Academic journal article The Science Teacher

Cool Electronics

Academic journal article The Science Teacher

Cool Electronics

Article excerpt

A University of California (UC), Riverside, engineering professor and a team of researchers have made a breakthrough discovery with graphene, a material that could play a major role in keeping laptops and other electronic devices from overheating.

Alexander Balandin, a professor of electrical engineering at the UC Riverside's Bourns College of Engineering, and researchers from The University of Texas (UT) at Austin, The University of Texas at Dallas, and Xiamen University in China, have shown that the thermal properties of isotopically engineered graphene are far superior to those of graphene in its natural state.

The research efforts were led by Rodney S. Ruoff, a professor at UT Austin, and Balandin and were published online in the journal Nature Materials.

The results bring grapheme--a single atom-thick carbon crystal with unique properties, including superior electrical and heat conductivity, mechanical strength, and unique optical absorption--one step closer to being used as a thermal conductor for managing heat dissipation in everything from electronics to photovoltaic solar cells to radars.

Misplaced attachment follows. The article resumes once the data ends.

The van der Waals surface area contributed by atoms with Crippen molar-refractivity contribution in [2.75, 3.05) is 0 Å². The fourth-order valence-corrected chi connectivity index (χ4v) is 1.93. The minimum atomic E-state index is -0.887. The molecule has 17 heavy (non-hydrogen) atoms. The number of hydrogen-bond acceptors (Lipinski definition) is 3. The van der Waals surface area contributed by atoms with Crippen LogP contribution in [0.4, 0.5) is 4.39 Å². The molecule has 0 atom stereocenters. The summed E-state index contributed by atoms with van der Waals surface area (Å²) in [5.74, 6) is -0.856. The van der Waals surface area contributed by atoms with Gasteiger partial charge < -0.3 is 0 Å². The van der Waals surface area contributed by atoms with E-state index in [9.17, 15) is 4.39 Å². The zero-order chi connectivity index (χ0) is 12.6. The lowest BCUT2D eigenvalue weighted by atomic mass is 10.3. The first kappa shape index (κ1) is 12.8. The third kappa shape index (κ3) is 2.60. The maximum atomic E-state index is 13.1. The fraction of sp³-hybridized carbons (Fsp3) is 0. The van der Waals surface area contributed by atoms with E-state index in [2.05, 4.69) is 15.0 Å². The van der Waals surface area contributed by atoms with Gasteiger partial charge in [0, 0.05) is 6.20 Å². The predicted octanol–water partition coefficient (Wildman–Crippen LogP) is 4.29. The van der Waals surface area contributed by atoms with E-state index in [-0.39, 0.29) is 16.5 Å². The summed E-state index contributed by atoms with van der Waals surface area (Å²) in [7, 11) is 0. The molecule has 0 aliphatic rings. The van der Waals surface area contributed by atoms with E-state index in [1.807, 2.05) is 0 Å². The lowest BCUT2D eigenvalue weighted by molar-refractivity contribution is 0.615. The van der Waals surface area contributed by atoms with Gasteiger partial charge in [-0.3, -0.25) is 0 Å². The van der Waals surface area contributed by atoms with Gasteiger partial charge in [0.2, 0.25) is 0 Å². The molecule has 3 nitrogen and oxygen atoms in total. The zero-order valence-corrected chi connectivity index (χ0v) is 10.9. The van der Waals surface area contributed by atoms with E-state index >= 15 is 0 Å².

"The important finding is the possibility of a strong enhancement of thermal conduction properties of isotopically pure graphene without substantial alteration of electrical, optical, and other physical properties," Balandin says. "Isotopically pure graphene can become an excellent choice for many practical applications provided that the cost of the material is kept under control."

Balandin adds, "The experimental data on heat conduction in isotopically engineered graphene is also crucially important for developing an accurate theory of thermal conductivity in graphene and other two-dimensional [2-D] crystals."

The research used the optothermal Raman method, a thermal conductivity measuring technique developed by Balandin. In 2008, Balandin and his group members demonstrated experimentally that graphene is an excellent heat conductor. …

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